Researchers Report Creating Largest-Ever JPEG Image
Over the Reuters Rootin' Tootin' News Service
The world's largest JPEG image is being kept on magnetic tape in a research laboratory in Palo Alto, California, informants reported this Tuesday.
The image measures 2,147,483,647 pixels wide by 2,147,483,647 pixels tall, and contains nothing but the color black.
Pixels are the smallest element of a graphics picture that computer monitors display, corresponding to a single dot on your screen.
The new Palo Alto image, scaled way, way down, in a nice picture frame.
If you wanted to print out the entire image on your new 600-dpi (dot per inch) laser printer, you'd need a sheet of paper over 50 miles-by-50 miles. "Though why, of course, you'd want to waste all of the toner is beyond me," Dr. Whoobint of the Palo Alto Institute for Really Useless Things commented. "You might as well use paint."
The image represents an advance in photographic technology, also, as each pixel corresponds to a real-world space about the width of a photon at the shutter aperture. In other words, Dr. Whoobint explained, "this picture contains absolutely all of the resolution that it's going to get."
When asked why he and the Palo Alto team that sampled the revolutionary (and huge) image chose JPEG compression, Dr. Whoobint answered, "It offers superior image data compression with a minimal loss in information across the entire color space."
When he was informed by a savvy janitor listening in that the monochrome image could have been coded as a PNG (another graphics file format) efficiently with no data loss whatsoever, he mumbled something below his breath and continued, "Creating image files that big makes me a really sexy man, does it not?"
The desire to create bigger and better quality images is nothing new. The incredibly huge image by the Palo Alto team only represents the latest development in a crazed race to produce the finest-resolution image. In 1987, for example, the Image Synthesis team of the University of Mississippi Cheerleaders Group, sponsored by Budweiser, sampled a 144000-by-144000 pixel image of the U of M swimsuit competition, in GIF format. They were promptly sued by Unisys and Compuserve, in a startling case that ended in an out-of-court settlement, in which the Group voluntarily gave up their ability to say the word "sporadically".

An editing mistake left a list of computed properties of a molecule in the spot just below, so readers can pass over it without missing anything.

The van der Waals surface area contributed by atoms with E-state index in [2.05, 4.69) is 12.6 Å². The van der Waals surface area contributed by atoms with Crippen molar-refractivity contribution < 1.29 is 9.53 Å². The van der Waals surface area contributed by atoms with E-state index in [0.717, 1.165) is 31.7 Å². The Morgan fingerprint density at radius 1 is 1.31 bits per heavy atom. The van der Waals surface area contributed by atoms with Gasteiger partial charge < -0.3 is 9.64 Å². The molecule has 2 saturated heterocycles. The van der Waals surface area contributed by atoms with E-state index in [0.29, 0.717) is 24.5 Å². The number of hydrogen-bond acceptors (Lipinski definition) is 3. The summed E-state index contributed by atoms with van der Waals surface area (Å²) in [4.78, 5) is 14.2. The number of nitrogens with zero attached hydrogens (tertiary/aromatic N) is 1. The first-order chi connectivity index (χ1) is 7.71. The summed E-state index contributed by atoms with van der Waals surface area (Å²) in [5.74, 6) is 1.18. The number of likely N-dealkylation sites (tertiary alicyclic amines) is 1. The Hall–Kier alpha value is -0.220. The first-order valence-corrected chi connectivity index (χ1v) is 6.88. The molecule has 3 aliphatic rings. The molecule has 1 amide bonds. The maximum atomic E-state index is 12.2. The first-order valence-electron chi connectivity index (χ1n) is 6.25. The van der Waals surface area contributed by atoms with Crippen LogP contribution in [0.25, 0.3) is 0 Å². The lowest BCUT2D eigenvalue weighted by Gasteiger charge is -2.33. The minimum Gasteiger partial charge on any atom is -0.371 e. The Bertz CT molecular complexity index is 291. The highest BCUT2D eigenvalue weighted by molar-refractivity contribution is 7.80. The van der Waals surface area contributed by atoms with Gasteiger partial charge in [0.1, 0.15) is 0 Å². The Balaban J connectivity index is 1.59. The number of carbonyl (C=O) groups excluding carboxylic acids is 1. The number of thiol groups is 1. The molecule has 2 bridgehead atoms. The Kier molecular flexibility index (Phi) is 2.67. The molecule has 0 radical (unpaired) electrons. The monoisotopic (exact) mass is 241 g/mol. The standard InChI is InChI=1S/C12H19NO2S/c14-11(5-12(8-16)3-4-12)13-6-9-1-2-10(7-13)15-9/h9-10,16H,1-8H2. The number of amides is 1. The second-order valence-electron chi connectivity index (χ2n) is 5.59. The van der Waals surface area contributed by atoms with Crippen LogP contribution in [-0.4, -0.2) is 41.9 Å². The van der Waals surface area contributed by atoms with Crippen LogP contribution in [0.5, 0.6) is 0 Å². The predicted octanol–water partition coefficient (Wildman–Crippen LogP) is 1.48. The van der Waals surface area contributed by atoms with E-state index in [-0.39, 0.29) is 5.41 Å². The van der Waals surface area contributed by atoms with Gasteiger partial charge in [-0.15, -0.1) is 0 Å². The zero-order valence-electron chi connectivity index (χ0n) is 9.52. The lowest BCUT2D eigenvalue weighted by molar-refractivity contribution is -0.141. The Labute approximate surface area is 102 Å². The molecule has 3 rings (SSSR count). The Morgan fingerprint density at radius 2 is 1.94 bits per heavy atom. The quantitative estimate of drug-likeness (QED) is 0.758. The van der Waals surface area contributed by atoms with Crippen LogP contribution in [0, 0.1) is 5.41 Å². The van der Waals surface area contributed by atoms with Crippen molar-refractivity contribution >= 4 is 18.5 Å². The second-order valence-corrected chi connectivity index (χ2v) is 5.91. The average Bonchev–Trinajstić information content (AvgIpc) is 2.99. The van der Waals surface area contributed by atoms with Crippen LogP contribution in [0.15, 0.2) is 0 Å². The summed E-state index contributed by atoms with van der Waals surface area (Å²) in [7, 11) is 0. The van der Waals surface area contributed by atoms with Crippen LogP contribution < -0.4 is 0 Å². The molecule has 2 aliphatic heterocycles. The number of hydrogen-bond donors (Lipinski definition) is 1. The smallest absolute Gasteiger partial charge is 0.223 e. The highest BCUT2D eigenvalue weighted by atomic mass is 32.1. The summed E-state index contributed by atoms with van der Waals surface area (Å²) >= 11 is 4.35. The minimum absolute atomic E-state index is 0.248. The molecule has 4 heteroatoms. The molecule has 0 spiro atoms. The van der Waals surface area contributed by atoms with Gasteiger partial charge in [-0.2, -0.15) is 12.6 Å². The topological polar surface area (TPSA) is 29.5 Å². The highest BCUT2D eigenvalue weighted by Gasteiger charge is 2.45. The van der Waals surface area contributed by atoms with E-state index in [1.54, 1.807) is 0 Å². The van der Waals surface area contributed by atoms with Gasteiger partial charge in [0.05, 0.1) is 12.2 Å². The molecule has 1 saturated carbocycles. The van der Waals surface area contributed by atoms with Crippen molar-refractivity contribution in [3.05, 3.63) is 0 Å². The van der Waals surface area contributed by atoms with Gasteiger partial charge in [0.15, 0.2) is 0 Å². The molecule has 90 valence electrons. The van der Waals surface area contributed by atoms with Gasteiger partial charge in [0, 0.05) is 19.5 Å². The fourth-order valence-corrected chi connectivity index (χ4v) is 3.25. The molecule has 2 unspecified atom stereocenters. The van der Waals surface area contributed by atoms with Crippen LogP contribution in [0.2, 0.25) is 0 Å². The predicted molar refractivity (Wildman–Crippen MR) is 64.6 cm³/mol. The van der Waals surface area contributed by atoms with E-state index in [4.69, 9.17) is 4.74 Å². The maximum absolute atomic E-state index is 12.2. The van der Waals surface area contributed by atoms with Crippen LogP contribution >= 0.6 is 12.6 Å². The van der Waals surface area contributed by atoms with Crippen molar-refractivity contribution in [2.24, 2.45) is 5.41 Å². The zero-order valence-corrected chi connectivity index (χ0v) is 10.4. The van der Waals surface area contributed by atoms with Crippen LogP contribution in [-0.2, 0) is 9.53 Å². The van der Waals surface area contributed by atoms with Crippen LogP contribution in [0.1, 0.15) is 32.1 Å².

But, still, from the Joe down the street showing off his new 115600-dpi flatbed scanner to the Goodard Observatory scientists sampling 4 million-by-4 million pixel images of distant galaxies as revealed by the Hubble Telescope, really ridiculously big images are all the rage.
A spokesperson for the Joint Photographer's Expert Group failed to comment about any of this, but instead swallowed an asprin pill and muttered something about "JPEG is not meant for nonrealistic images like line drawings and cartoons."
Speaks John Hartford of Hartford Computers in Biloxi, Mississippi: "Oh yeah, oh yeah, the higher the resolution is, the better, you know? You gotta be able to make really really big posters, you know? I love to be able to see dots! I love to see the spots! And if you've gotta leave the room and look back away from a distance at your 720 inch monitor to see what the hell it is you're looking at, so much the better. Life is beautiful!"
But some less enthusiastic and more philosophical observers are beginning to question the utility of the technology used to create these extremely huge computer graphics. If you create an image with a number of pixels higher than human beings can comprehend, is there some danger of causing a brain freeze, a condition which some have coined "pixel overload?" Is the content of the image really less important than its spacial dimensions?
When questioned what, exactly, the Palo Alto image represented, Dr. Whoobint explained: "It is an extremely high-resolution photograph of a black bear deep in a coal mine at midnight at new moon. Either that, or it's a piece of licorice candy hiding under the sand at the bottom of the deep sea. We haven't decided. It doesn't really matter though, because, as everyone knows, the content of an image is really less important than its spacial dimensions."
When asked why on earth Palo Alto or anybody else in the world would want to keep such a huge image containing absolutely nothing, "I don't know," was his candid response. "But we've satisfied that compelling urge that's been burning deep in the britches of every member of our Institute. We have really created a utterly, mouth-gapingly huge full 48-bit color rendition of what some gearheads call a 'null matrix'. Three Cray II workstations gave their lives for that image. People compute millions of digits of Pi, give up an immense number of clock cycles for SETI@Home; this is the same kind of thing, don't you know.
"But we've won the race, you see, so far is JPEG is concerned. It's written into the spec, you know. The Palo Alto image is the very largest a JPEG image can legally be. Nobody will make one any bigger."
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